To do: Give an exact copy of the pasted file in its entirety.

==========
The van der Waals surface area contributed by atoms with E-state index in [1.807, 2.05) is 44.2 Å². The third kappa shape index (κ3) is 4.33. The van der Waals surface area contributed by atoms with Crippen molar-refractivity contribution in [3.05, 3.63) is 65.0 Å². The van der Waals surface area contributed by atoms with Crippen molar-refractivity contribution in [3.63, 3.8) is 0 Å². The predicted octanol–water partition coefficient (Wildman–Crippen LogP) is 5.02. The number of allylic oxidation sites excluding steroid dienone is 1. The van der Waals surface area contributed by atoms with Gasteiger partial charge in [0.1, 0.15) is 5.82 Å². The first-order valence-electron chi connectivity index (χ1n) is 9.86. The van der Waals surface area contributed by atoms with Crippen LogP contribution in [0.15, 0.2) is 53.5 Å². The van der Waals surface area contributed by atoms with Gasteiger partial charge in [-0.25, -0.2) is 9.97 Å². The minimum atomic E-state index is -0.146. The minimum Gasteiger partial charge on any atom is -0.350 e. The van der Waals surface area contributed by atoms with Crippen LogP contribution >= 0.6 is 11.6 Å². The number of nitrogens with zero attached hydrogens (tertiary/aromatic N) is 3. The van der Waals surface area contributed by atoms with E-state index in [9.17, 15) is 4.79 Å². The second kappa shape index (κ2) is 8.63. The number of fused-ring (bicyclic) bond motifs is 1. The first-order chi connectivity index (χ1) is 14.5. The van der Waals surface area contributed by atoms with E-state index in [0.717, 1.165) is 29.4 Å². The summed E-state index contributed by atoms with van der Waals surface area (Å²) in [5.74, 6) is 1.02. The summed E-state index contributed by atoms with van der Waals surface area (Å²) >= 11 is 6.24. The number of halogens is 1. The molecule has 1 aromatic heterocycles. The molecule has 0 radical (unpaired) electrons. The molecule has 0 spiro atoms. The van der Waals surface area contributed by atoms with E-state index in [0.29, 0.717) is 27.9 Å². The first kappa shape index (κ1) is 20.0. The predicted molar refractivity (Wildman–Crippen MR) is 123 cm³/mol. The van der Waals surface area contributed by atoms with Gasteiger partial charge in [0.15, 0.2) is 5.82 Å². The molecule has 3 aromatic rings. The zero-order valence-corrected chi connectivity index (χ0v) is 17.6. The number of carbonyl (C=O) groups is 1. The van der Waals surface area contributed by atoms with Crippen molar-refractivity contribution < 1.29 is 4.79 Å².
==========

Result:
The van der Waals surface area contributed by atoms with E-state index in [1.807, 2.05) is 44.2 Å². The third kappa shape index (κ3) is 4.33. The van der Waals surface area contributed by atoms with Crippen molar-refractivity contribution in [3.05, 3.63) is 65.0 Å². The van der Waals surface area contributed by atoms with Crippen molar-refractivity contribution in [3.63, 3.8) is 0 Å². The predicted octanol–water partition coefficient (Wildman–Crippen LogP) is 5.02. The number of allylic oxidation sites excluding steroid dienone is 1. The van der Waals surface area contributed by atoms with Gasteiger partial charge in [0.1, 0.15) is 5.82 Å². The first-order valence-electron chi connectivity index (χ1n) is 9.86. The van der Waals surface area contributed by atoms with Crippen LogP contribution in [0.15, 0.2) is 53.5 Å². The van der Waals surface area contributed by atoms with Gasteiger partial charge in [-0.25, -0.2) is 9.97 Å². The minimum atomic E-state index is -0.146. The minimum Gasteiger partial charge on any atom is -0.350 e. The van der Waals surface area contributed by atoms with Crippen LogP contribution >= 0.6 is 11.6 Å². The number of nitrogens with zero attached hydrogens (tertiary/aromatic N) is 3. The van der Waals surface area contributed by atoms with E-state index in [9.17, 15) is 4.79 Å². The second kappa shape index (κ2) is 8.63. The number of fused-ring (bicyclic) bond motifs is 1. The first-order chi connectivity index (χ1) is 14.5. The van der Waals surface area contributed by atoms with E-state index in [0.717, 1.165) is 29.4 Å². The summed E-state index contributed by atoms with van der Waals surface area (Å²) in [5.74, 6) is 1.02. The summed E-state index contributed by atoms with van der Waals surface area (Å²) >= 11 is 6.24. The number of halogens is 1. The molecule has 1 aromatic heterocycles. The molecule has 0 radical (unpaired) electrons. The molecule has 0 spiro atoms. The van der Waals surface area contributed by atoms with E-state index in [0.29, 0.717) is 27.9 Å². The first kappa shape index (κ1) is 20.0. The predicted molar refractivity (Wildman–Crippen MR) is 123 cm³/mol. The van der Waals surface area contributed by atoms with Gasteiger partial charge in [0.15, 0.2) is 5.82 Å². The molecule has 3 aromatic rings. The zero-order valence-corrected chi connectivity index (χ0v) is 17.6. The number of carbonyl (C=O) groups is 1. The van der Waals surface area contributed by atoms with Crippen molar-refractivity contribution < 1.29 is 4.79 Å².